[Swift] Disallow operator overloading outside of system libraries

Number:rdar://17304784 Date Originated:6/13/14
Status:Closed Resolved:As Intended
Product:Developer Tools Product Version:
Classification: Reproducible:
One of Swift's more powerful features is operator overloading. It is clear from studying the language and its standard library that operator overloading is key to making much of the language work. Unfortunately, over a decade of experience with crafting and maintaining C++ code has taught me that it is a power best reserved for the authors of the system libraries. 

This is more than a nit. Giving "everyday" programmers the power to overload operators invariably leads to poorly considered difficult to maintain code. True, the intention is to allow more straightforward APIs to things like vector and matrix math libraries, but even within that case operator overloading can be and frequently is abused.

A very common and simple example from C++, overloading the * operator for vectors:

result = vectorA * vectorB;

Initially, this looks fine, but... What operation is actually taking place here? The cross product or the dot product? You can't tell without further investigation - is result a vector type or a scalar type? And so on. And this is an example of what is typically considered a sane, sensible use of operator overloading. 

Swift's operator overloading is more flexible and powerful than C++'s, and the above example could probably be expressed in a better, more readable way with Swift, but that isn't the point. As long as programmers have the ability to overload operators, there will always be ambiguity (for the programmer) about what an operator does at each site where it is used. And with the added flexibility of Swift's operator overloading comes more ambiguity, not less. Swift programmers will quickly find themselves wondering what the heck their colleagues intended when encountering the inevitable questionable use of some operator overload.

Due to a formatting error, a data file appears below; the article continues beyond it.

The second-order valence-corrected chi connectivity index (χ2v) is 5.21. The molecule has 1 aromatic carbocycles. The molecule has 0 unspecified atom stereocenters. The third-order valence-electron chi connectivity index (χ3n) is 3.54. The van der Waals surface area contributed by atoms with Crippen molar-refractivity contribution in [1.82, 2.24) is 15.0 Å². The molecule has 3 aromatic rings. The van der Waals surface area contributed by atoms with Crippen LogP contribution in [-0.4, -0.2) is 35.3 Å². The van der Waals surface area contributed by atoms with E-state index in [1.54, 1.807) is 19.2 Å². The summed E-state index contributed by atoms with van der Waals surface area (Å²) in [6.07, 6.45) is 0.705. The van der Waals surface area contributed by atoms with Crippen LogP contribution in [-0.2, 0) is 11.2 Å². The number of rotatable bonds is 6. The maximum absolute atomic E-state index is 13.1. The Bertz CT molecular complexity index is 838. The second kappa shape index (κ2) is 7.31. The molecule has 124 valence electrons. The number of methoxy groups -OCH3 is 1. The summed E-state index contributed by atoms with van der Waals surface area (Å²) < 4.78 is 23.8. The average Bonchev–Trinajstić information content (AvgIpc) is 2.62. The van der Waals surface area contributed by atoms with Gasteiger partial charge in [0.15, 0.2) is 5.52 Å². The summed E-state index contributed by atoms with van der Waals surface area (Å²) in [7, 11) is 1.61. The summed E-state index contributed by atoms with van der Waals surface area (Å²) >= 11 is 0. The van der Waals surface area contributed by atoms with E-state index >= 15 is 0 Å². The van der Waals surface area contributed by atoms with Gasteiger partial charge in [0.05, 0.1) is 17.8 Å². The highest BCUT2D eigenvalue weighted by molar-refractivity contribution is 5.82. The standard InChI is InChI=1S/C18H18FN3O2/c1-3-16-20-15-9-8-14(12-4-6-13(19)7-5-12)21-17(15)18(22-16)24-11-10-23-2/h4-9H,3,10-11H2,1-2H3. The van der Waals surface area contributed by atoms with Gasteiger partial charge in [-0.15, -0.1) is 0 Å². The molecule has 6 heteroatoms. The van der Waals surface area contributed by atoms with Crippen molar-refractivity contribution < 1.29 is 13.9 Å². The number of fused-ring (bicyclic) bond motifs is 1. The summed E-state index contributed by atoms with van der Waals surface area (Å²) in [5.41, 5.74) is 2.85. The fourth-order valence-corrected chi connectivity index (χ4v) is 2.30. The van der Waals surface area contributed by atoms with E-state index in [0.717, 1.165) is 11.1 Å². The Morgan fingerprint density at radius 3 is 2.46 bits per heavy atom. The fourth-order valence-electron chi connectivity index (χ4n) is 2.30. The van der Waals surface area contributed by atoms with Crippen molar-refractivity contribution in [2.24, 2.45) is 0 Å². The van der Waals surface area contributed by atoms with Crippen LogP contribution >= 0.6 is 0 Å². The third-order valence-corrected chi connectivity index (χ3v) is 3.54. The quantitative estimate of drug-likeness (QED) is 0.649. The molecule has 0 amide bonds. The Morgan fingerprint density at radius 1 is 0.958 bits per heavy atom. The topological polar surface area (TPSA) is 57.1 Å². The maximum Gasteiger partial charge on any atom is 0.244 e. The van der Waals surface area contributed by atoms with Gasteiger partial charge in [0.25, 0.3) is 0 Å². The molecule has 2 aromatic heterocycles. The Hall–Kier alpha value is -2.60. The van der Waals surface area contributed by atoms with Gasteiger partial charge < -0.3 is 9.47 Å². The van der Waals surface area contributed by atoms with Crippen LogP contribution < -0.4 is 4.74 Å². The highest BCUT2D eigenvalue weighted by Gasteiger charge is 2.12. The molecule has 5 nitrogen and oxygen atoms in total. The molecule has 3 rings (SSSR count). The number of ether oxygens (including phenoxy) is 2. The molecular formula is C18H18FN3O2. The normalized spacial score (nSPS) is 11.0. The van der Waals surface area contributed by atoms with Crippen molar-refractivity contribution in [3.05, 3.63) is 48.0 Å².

Now, consider how this might be done without operator overloading:

result = cross(vectorA, vectorB)

or perhaps (though I wouldn't recommend it):

result = vectorA.cross(vectorB) 

In these cases, the intent of the original programmer is clear the moment you lay eyes on it. There is no ambiguity - this is calculating the cross product of two vectors. It may take 0.5 seconds longer to type (less, probably, with modern code completion) but will save significantly more time during future maintenance.

The desire to be terse is incompatible with the goal of writing lasting, maintainable code.

Please consider reserving the use of operator overloading to the authors of the system library. Programmers tasked with updating and maintaining other peoples' code (where "other people" includes themselves six months prior) will thank you.

Steps to Reproduce

Expected Results

Actual Results


Xcode Version
Xcode 6 Beta 1

Additional Notes


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